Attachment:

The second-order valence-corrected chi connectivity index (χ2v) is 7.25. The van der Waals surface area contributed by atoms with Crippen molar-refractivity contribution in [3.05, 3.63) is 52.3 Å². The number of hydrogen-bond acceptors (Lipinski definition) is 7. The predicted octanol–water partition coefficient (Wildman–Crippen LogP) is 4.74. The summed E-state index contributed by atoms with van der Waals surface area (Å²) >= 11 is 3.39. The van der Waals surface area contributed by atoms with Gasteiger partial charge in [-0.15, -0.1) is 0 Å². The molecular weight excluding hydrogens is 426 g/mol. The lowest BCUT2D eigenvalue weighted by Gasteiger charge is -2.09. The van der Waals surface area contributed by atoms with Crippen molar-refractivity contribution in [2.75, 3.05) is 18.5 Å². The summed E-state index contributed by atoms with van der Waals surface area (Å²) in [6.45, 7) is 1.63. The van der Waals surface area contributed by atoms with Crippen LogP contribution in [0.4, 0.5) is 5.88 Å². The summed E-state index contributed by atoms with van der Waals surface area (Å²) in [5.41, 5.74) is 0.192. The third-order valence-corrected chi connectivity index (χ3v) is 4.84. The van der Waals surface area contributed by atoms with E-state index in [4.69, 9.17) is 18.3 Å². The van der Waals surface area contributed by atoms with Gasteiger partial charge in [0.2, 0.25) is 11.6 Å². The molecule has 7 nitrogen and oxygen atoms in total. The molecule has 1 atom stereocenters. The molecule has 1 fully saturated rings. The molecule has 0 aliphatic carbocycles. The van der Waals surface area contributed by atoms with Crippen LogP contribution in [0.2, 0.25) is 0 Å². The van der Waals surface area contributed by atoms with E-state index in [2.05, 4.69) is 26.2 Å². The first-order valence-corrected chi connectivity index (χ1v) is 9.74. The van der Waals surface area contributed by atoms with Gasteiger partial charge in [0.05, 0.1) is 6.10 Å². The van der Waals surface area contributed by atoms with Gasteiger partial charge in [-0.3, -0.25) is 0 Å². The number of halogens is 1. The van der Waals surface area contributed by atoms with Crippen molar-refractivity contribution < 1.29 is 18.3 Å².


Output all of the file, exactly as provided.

The second-order valence-corrected chi connectivity index (χ2v) is 7.25. The van der Waals surface area contributed by atoms with Crippen molar-refractivity contribution in [3.05, 3.63) is 52.3 Å². The number of hydrogen-bond acceptors (Lipinski definition) is 7. The predicted octanol–water partition coefficient (Wildman–Crippen LogP) is 4.74. The summed E-state index contributed by atoms with van der Waals surface area (Å²) >= 11 is 3.39. The van der Waals surface area contributed by atoms with Gasteiger partial charge in [-0.15, -0.1) is 0 Å². The molecular weight excluding hydrogens is 426 g/mol. The lowest BCUT2D eigenvalue weighted by Gasteiger charge is -2.09. The van der Waals surface area contributed by atoms with Crippen molar-refractivity contribution in [2.75, 3.05) is 18.5 Å². The summed E-state index contributed by atoms with van der Waals surface area (Å²) in [6.45, 7) is 1.63. The van der Waals surface area contributed by atoms with Crippen LogP contribution in [0.4, 0.5) is 5.88 Å². The summed E-state index contributed by atoms with van der Waals surface area (Å²) in [5.41, 5.74) is 0.192. The third-order valence-corrected chi connectivity index (χ3v) is 4.84. The van der Waals surface area contributed by atoms with E-state index in [4.69, 9.17) is 18.3 Å². The van der Waals surface area contributed by atoms with Gasteiger partial charge in [0.2, 0.25) is 11.6 Å². The molecule has 7 nitrogen and oxygen atoms in total. The molecule has 1 atom stereocenters. The molecule has 1 fully saturated rings. The molecule has 0 aliphatic carbocycles. The van der Waals surface area contributed by atoms with Crippen LogP contribution in [0.2, 0.25) is 0 Å². The van der Waals surface area contributed by atoms with E-state index in [2.05, 4.69) is 26.2 Å². The first-order valence-corrected chi connectivity index (χ1v) is 9.74. The van der Waals surface area contributed by atoms with Gasteiger partial charge in [0.05, 0.1) is 6.10 Å². The van der Waals surface area contributed by atoms with Gasteiger partial charge in [-0.3, -0.25) is 0 Å². The number of halogens is 1. The van der Waals surface area contributed by atoms with Crippen molar-refractivity contribution < 1.29 is 18.3 Å².